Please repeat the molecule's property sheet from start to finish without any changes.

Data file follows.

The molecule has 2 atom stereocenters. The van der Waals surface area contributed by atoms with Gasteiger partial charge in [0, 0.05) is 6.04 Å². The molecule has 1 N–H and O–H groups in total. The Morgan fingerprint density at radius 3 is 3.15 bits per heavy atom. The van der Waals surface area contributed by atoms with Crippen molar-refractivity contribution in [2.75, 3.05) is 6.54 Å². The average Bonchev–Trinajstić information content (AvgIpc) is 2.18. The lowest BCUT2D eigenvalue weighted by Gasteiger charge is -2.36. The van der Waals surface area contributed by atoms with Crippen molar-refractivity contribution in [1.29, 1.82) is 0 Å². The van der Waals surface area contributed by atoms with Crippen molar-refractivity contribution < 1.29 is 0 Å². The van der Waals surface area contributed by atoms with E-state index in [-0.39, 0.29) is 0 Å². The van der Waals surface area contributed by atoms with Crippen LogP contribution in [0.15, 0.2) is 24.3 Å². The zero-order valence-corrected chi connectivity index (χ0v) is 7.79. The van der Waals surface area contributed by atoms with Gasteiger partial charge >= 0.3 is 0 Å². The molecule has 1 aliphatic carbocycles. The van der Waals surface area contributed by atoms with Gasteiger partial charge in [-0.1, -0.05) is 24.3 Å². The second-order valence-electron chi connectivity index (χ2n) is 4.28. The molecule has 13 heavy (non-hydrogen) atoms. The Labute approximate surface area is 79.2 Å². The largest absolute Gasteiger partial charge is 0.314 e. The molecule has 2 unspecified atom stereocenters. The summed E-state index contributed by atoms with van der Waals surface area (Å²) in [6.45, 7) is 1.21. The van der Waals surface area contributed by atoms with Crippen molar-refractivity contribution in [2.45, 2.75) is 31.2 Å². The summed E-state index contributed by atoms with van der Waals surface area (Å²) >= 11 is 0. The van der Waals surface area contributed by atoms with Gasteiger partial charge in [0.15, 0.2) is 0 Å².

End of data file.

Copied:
The molecule has 2 atom stereocenters. The van der Waals surface area contributed by atoms with Gasteiger partial charge in [0, 0.05) is 6.04 Å². The molecule has 1 N–H and O–H groups in total. The Morgan fingerprint density at radius 3 is 3.15 bits per heavy atom. The van der Waals surface area contributed by atoms with Crippen molar-refractivity contribution in [2.75, 3.05) is 6.54 Å². The average Bonchev–Trinajstić information content (AvgIpc) is 2.18. The lowest BCUT2D eigenvalue weighted by Gasteiger charge is -2.36. The van der Waals surface area contributed by atoms with Crippen molar-refractivity contribution in [1.29, 1.82) is 0 Å². The van der Waals surface area contributed by atoms with Crippen molar-refractivity contribution < 1.29 is 0 Å². The van der Waals surface area contributed by atoms with E-state index in [-0.39, 0.29) is 0 Å². The van der Waals surface area contributed by atoms with Crippen LogP contribution in [0.15, 0.2) is 24.3 Å². The zero-order valence-corrected chi connectivity index (χ0v) is 7.79. The van der Waals surface area contributed by atoms with Gasteiger partial charge >= 0.3 is 0 Å². The molecule has 1 aliphatic carbocycles. The van der Waals surface area contributed by atoms with Gasteiger partial charge in [-0.1, -0.05) is 24.3 Å². The second-order valence-electron chi connectivity index (χ2n) is 4.28. The molecule has 13 heavy (non-hydrogen) atoms. The Labute approximate surface area is 79.2 Å². The largest absolute Gasteiger partial charge is 0.314 e. The molecule has 2 unspecified atom stereocenters. The summed E-state index contributed by atoms with van der Waals surface area (Å²) in [6.45, 7) is 1.21. The van der Waals surface area contributed by atoms with Crippen molar-refractivity contribution in [2.45, 2.75) is 31.2 Å². The summed E-state index contributed by atoms with van der Waals surface area (Å²) >= 11 is 0. The van der Waals surface area contributed by atoms with Gasteiger partial charge in [0.15, 0.2) is 0 Å².